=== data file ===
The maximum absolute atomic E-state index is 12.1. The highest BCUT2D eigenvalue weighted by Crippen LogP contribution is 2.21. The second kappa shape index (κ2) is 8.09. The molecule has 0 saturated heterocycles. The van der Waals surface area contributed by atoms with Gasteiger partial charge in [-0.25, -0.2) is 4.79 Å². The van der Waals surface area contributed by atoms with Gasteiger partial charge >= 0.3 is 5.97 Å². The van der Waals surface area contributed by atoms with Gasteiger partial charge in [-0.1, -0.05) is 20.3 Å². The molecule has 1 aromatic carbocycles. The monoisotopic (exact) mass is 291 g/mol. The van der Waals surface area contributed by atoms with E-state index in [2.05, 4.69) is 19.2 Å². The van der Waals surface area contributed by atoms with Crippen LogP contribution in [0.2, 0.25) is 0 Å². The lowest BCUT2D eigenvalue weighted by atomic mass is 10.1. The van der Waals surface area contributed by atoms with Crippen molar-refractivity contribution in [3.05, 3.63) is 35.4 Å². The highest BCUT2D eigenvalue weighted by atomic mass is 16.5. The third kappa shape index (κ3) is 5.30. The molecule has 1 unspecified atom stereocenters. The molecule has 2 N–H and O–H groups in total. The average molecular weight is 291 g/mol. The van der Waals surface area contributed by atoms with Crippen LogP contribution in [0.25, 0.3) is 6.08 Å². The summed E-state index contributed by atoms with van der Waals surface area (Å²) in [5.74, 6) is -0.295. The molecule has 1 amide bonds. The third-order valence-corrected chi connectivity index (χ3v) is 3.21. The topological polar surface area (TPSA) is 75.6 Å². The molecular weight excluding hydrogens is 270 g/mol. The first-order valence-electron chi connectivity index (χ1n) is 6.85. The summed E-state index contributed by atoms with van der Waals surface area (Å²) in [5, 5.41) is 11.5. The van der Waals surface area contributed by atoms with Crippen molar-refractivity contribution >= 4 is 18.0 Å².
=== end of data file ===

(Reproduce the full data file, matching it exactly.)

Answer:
The maximum absolute atomic E-state index is 12.1. The highest BCUT2D eigenvalue weighted by Crippen LogP contribution is 2.21. The second kappa shape index (κ2) is 8.09. The molecule has 0 saturated heterocycles. The van der Waals surface area contributed by atoms with Gasteiger partial charge in [-0.25, -0.2) is 4.79 Å². The van der Waals surface area contributed by atoms with Gasteiger partial charge >= 0.3 is 5.97 Å². The van der Waals surface area contributed by atoms with Gasteiger partial charge in [-0.1, -0.05) is 20.3 Å². The molecule has 1 aromatic carbocycles. The monoisotopic (exact) mass is 291 g/mol. The van der Waals surface area contributed by atoms with E-state index in [2.05, 4.69) is 19.2 Å². The van der Waals surface area contributed by atoms with Crippen LogP contribution in [0.2, 0.25) is 0 Å². The lowest BCUT2D eigenvalue weighted by atomic mass is 10.1. The van der Waals surface area contributed by atoms with Crippen molar-refractivity contribution in [3.05, 3.63) is 35.4 Å². The highest BCUT2D eigenvalue weighted by atomic mass is 16.5. The third kappa shape index (κ3) is 5.30. The molecule has 1 unspecified atom stereocenters. The molecule has 2 N–H and O–H groups in total. The average molecular weight is 291 g/mol. The van der Waals surface area contributed by atoms with Crippen LogP contribution in [0.25, 0.3) is 6.08 Å². The summed E-state index contributed by atoms with van der Waals surface area (Å²) in [5.74, 6) is -0.295. The molecule has 1 amide bonds. The third-order valence-corrected chi connectivity index (χ3v) is 3.21. The topological polar surface area (TPSA) is 75.6 Å². The molecular weight excluding hydrogens is 270 g/mol. The first-order valence-electron chi connectivity index (χ1n) is 6.85. The summed E-state index contributed by atoms with van der Waals surface area (Å²) in [5, 5.41) is 11.5. The van der Waals surface area contributed by atoms with Crippen molar-refractivity contribution >= 4 is 18.0 Å².